The Girl Says Hi

The subject’s face appears smooth, but lacks details when Gaussian Blur is applied.

The Girl Says Hi 2

Using the plug-in in Photoshop, subject’s face looks more natural and detailed.

A closer look at the skin reveals the difference. As can be seen, Gaussian Blur tends to remove all texture and makes the subject’s skin look plastic-like and unnatural. The Imagenomic plug-in, on the other hand, is able to make the skin to appear smooth, but still retains the details that define human skin.


Gaussian Blur.


Photoshop plug-in.

#3 Whiten Eyes and Teeth

It may be a good idea to brighten the teeth to give your subject a beautiful smile, especially if the shot is close and details, such as the teeth and eyes, are readily visible to the viewers. Use paint brush to select the white areas of the eyes and teeth, then reduce saturation to a point where the eyes and teeth are white but not overly white. Be mindful that, if not done properly, the eyes and teeth may appear a bit gray-ish.

#4 Increase Luminance

Because the face is usually the most important element in a portrait image, making it brighter than the rest of image would help draw viewers’ attention. It also gives viewers the impression that the subject has beautiful, silky-smooth skin that shines with light. To increase luminance, simply use the luminance tool in Lightroom and move the slider for the color orange and red to the right. Do not over-adjust or your subject may appear too pale

The luminance tool is a useful tool, the only downside of it is that when you move the luminance slider, the adjustment will be applied to everything in the image and not just the subject. If you have two subjects with different skin tones, and you want to keep one’s brightness the same and bring the luminance of the other’s up, you will have to use a different tool to accomplish that.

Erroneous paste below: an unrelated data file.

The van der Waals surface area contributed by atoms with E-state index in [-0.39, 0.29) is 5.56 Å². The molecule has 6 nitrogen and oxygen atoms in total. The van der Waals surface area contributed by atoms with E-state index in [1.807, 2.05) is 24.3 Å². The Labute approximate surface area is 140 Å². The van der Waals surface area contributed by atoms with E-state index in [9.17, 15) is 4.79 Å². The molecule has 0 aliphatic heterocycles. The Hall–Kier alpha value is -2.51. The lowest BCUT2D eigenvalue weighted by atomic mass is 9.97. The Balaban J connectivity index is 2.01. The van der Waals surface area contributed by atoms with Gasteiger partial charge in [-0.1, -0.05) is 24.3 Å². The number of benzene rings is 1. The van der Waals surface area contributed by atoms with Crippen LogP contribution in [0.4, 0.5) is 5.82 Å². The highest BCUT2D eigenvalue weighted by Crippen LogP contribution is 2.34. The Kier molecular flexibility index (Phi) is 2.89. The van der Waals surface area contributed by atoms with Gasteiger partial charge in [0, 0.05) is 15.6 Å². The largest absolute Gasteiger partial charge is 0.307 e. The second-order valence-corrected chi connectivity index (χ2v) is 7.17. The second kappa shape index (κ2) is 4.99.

When luminance is adjusted in Lightroom, it applies to everything in the image.

#5 Apply Graduated Filter Adjust Contrast and Highlight

Originally, I would apply graduated filter with a decrease in exposure to the bottom of the image to make it look more stable. I still do that to some portrait shots, but I no longer apply it to every one of them. I have, however, started to adjust contrast and highlight to either bring out or blend in the details to make the subjects more interesting. This can be achieved in Lightroom where you simply move the slider to the right or left to increase or decrease the level of contrast and highlight. The brush tool also helps you selectively apply the change to only certain elements in the image and leaving the rest intact.

There are other things I would do to portrait images, but these are the most common ones I use. I cannot guarantee that your portraits shots will look amazing after these procedures, but it should give you a start from where you can develop your own set of procedures for photo-editings. Should you have any questions or would like to share your ways of editing, feel free to leave comments below.